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This photo was taken around the same time I was diagnosed with scoliosis (7th grade). I worked very hard to maintain a normal social life and activities, even though I wore a back-brace 18 hours a day.

While the bracing sounds like it would have been a miserable experience at school, it rarely bothered me. Most of the time, it wasn’t noticeable under my clothes. My friends and I actually had fun decorating it with stickers and taking turns trying it on, which seems kind of odd to me in retrospect. But hey, maybe it was just in style then (LOL).

Fast-forward to my college years, and I starting seeing a chiropractor for increased pain and chronic headaches. I ran cross-country and stayed very active on campus, which helped keep pain levels down most of the time. However, long hours studying would irritate my back and cause muscle spasms and headaches that lasted for days, and sometimes even weeks at a time.

After college, I began a career in corporate finance that required long hours sitting and traveling cross-country. This is when my pain levels increased and my health really began to suffer. My once active lifestyle turned into a sedentary one that only allowed one workout a day. I began researching alternative treatments to surgery and seeing chiropractors on a regular basis.

There’s Help: You Don’t Have to Live with Chronic Pain

Now, almost three years later, I’m happy to say that I’m functional again and enjoying life, my energy has improved and the muscle spasms have decreased.

Through the support of my doctors and physical therapists, I have learned how to communicate to others about my scoliosis and my limitations. I have learned that I do not have to suffer with chronic pain that limits my quality of life.

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After 13 years of being diagnosed with my condition, I’m finally learning to live pain free with scoliosis.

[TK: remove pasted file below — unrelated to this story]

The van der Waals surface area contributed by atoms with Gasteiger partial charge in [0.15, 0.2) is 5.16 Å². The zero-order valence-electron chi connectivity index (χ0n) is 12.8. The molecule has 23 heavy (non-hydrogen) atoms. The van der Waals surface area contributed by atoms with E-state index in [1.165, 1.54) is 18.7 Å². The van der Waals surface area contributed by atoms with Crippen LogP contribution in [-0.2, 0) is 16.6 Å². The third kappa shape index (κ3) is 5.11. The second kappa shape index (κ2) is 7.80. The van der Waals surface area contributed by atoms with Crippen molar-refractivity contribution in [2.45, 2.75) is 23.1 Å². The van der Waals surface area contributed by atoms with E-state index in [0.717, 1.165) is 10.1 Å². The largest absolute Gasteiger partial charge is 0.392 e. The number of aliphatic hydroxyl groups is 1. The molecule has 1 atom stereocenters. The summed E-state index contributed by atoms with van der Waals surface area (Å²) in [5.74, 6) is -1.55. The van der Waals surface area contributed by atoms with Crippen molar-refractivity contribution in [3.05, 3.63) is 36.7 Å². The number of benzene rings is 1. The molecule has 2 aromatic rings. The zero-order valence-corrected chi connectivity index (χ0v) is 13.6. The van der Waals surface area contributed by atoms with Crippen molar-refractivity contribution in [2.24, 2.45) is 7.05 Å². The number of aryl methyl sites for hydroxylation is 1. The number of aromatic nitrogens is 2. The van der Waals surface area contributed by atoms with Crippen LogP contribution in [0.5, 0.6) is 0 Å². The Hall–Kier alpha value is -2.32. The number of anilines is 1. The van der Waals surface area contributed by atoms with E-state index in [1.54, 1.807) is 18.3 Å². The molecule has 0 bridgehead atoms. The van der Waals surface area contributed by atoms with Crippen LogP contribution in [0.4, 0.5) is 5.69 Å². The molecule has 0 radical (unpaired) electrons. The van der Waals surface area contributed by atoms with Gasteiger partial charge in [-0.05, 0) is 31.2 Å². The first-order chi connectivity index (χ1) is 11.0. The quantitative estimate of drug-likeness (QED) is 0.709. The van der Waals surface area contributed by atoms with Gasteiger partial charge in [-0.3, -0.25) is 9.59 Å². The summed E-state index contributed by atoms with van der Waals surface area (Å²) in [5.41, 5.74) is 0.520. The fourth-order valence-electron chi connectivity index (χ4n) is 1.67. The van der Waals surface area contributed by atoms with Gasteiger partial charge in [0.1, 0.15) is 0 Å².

When an instructor in a yoga class or workout class singles me out for my posture, I feel comfortable letting them know I have scoliosis. There’s no shame in my disorder. My body cannot do everything perfectly, and that’s okay.

Finding the right doctors have been crucial on my journey. After years of trial and error, I’m thrilled to be working with Danielle and Jessica of Battle Born Health, who specialize in one-on-one total body restoration, undictated by insurance company mandates. This has allowed for a personalized experience that is tailored to the needs of my curve. After just a few weeks of treatment, I’ve noticed many improvements in mobility, posture, and overall functionality. I’m excited to continue treatment and see what improvements are made to my health.

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Living with scoliosis isn’t easy, but it has made me a stronger person, inside and out.

These days, life has become less about being perfect, and more about learning to do what’s best for my body.

My spine may never be straight, and I may never be able to do a perfect push-up. But, I have so much more than that. I have gained the strength and confidence to live my best life—curves and all.

I hope you’ll follow me on my journey as I share my story and progress of living a full and active life with scoliosis.